Grass Pad Warehouse

Growing Grass Under Shade Trees

Uncle's Premium Shade Mix Grass Seed

Very little is required to germinate grass seed. The right amount of moisture, the right amount of heat and grass seed will germinate even with no light and no nutrient. Mother Nature designed her grass seeds to sprout in the deep shade of established grasses. Young grass plants tolerate lower light conditions; however as grass plants mature more sunlight is required to maintain health and vigor. In full sun areas, grass blades reach to the sky to absorb the sunlight and thrive. In heavy shaded areas, the maturing grass plant is weakened by the lack of quality sunlight and suffers. Complicating matters, an already weakened grass plant is forced to compete with an established shade tree for food and water.

Trees are big bullies! Trees will out-compete turf grasses for all the resources necessary for life. Turf grasses grow best in full sunlight. While under trees, 95% of the sunlight is either reflected or used by the tree for photosynthesis. The quality of light reaching the ground under the tree is different than what is available in full sun. The grass plant reacts with a biological attempt to find more light.  Compared to grass plants grown in full sun, grass plants grown in shade will be longer, thinner and less vigorous. These molecular changes in the leaf structure will result in reduced tolerances to heat, cold, drought, wear, and disease.  Lack of vigor will affect turf density allowing weeds to move into the thin areas. While the area under the tree can be heavily shaded, with a little extra effort, it is rarely too shady to grow quality turf. Here are the top five idiot-proof tips to grow grass in heavy shade.

5 Idiot-Proof Tips to Keep Grass Growing Under Trees. 

  1. Improve sunlight! Intensity and duration of quality light reaching the grass plant is important. The more time the grass plant has in full sunlight, the better it will perform. Pruning lower branches to raise the canopy will increase full sun exposure and allow more wind circulation helping to reduce humid conditions that can stimulate turf disease. Shaded areas with restricted air movement may require treatment with Fungus Fighters to maintain a healthy turf.
  2. Traffic Management! Shade stressed grass plants are less tolerant of heavy wear. Traffic management may be required. Active dog runs along shaded fence areas may require physical barriers to alter their traffic patterns. A runway of mulch along the fence could be your best option for large active canines.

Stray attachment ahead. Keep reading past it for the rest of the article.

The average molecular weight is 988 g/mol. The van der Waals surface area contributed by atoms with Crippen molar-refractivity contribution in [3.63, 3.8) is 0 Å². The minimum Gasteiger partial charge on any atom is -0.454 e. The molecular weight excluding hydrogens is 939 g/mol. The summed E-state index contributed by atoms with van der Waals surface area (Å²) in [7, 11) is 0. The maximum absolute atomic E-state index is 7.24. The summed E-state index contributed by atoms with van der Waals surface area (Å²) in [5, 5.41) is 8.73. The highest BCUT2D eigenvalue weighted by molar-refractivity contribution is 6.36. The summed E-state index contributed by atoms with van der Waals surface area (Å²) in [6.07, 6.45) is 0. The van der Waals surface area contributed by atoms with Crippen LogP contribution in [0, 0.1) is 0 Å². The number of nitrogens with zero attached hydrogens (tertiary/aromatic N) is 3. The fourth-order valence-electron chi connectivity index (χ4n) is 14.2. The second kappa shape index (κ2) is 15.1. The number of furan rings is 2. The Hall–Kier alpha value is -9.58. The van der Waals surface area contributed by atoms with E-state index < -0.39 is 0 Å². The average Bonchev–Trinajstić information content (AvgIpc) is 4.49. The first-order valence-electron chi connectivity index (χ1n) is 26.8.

3. Use the Best Grass Seed! Uncle’s Premium Shade Mix is the ideal blend of elite grass seed varieties with lower water and nutrient requirements showing improved shade tolerance and increased disease resistance. Re-seed shady areas three times a year (spring, summer, and fall) rotating youthful, vigorous, low light tolerant grass plants into the maturing turf stand. 
  4. Deep Water Shade Areas!  In the spring, with frequent rains, the shade tree and grass are good neighbors, plenty of moisture for everyone. However, when spring rains stop and summer heat sets in, the trees get very unfriendly.  A large shade tree can use hundreds of gallons of water a day leaving very little moisture for turf grass. Discourage turf disease in summer with heavy but infrequent watering’s to reduce wet foliage.
  5. Relief Compaction! Condition the soil under your shade trees. Increase the soils water holding capacity and improve drainage by core aerating and raking PrimeraFC field conditioner into the aeration holes.  PrimeraFC is a natural porous ceramic granule having incredible air and water holding capacity. PrimeraFC helps to relieve compaction and improve drainage when incorporated into the soil structure. 

What about large tree roots?

Unchecked over the years, soil erosion, can expose shallow tree roots. Bare soil erodes quickly with no grass roots to hold soil in place. Top soil can be hauled in to cover  exposed roots, but too much soil can be damaging for the tree. Gasses must pass from the air to the roots and from the roots back to the air. Too much, soil pack can create real problems for the tree so, be careful! Some surface roots can also be removed. Large surface roots are more for anchorage and with expert help, you may be able to remove a few. Always contact an arborist for advice on removing tree roots.  

If all else fails, start a shade garden. Hosta, astilbe, hydrangea love the shade.

Related: Best Shade Tolerant Perennials 

©Grass Pad Inc. 2001-2015 All Rights Reserved